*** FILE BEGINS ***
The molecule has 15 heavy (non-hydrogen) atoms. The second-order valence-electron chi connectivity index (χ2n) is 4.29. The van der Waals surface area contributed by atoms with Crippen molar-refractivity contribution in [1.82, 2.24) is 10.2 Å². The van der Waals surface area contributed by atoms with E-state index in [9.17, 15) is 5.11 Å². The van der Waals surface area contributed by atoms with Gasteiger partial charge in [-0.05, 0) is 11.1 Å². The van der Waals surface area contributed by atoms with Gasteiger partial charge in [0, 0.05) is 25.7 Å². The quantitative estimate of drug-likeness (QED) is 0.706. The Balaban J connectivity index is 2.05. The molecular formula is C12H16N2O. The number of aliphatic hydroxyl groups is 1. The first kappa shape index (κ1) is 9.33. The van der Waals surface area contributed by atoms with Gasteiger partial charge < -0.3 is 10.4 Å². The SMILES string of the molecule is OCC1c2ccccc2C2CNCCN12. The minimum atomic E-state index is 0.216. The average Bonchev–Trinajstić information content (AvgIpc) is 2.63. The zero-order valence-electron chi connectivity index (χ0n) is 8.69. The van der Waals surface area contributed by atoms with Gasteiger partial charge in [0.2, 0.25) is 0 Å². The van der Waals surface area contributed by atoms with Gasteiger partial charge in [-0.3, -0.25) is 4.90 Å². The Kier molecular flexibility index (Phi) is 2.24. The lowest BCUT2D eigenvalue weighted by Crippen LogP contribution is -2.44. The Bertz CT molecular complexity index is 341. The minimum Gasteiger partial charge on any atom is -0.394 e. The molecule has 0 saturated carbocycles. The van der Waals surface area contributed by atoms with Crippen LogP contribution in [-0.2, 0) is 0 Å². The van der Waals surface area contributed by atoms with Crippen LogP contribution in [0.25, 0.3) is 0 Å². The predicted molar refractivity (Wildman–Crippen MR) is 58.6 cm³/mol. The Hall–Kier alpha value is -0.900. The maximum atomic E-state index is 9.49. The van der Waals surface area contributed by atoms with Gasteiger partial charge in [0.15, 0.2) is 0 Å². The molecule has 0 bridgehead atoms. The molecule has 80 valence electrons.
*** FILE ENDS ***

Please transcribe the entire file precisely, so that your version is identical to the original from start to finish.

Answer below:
The molecule has 15 heavy (non-hydrogen) atoms. The second-order valence-electron chi connectivity index (χ2n) is 4.29. The van der Waals surface area contributed by atoms with Crippen molar-refractivity contribution in [1.82, 2.24) is 10.2 Å². The van der Waals surface area contributed by atoms with E-state index in [9.17, 15) is 5.11 Å². The van der Waals surface area contributed by atoms with Gasteiger partial charge in [-0.05, 0) is 11.1 Å². The van der Waals surface area contributed by atoms with Gasteiger partial charge in [0, 0.05) is 25.7 Å². The quantitative estimate of drug-likeness (QED) is 0.706. The Balaban J connectivity index is 2.05. The molecular formula is C12H16N2O. The number of aliphatic hydroxyl groups is 1. The first kappa shape index (κ1) is 9.33. The van der Waals surface area contributed by atoms with Gasteiger partial charge < -0.3 is 10.4 Å². The SMILES string of the molecule is OCC1c2ccccc2C2CNCCN12. The minimum atomic E-state index is 0.216. The average Bonchev–Trinajstić information content (AvgIpc) is 2.63. The zero-order valence-electron chi connectivity index (χ0n) is 8.69. The van der Waals surface area contributed by atoms with Gasteiger partial charge in [0.2, 0.25) is 0 Å². The van der Waals surface area contributed by atoms with Gasteiger partial charge in [-0.3, -0.25) is 4.90 Å². The Kier molecular flexibility index (Phi) is 2.24. The lowest BCUT2D eigenvalue weighted by Crippen LogP contribution is -2.44. The Bertz CT molecular complexity index is 341. The minimum Gasteiger partial charge on any atom is -0.394 e. The molecule has 0 saturated carbocycles. The van der Waals surface area contributed by atoms with Crippen LogP contribution in [-0.2, 0) is 0 Å². The van der Waals surface area contributed by atoms with Crippen LogP contribution in [0.25, 0.3) is 0 Å². The predicted molar refractivity (Wildman–Crippen MR) is 58.6 cm³/mol. The Hall–Kier alpha value is -0.900. The maximum atomic E-state index is 9.49. The van der Waals surface area contributed by atoms with Gasteiger partial charge in [0.15, 0.2) is 0 Å². The molecule has 0 bridgehead atoms. The molecule has 80 valence electrons.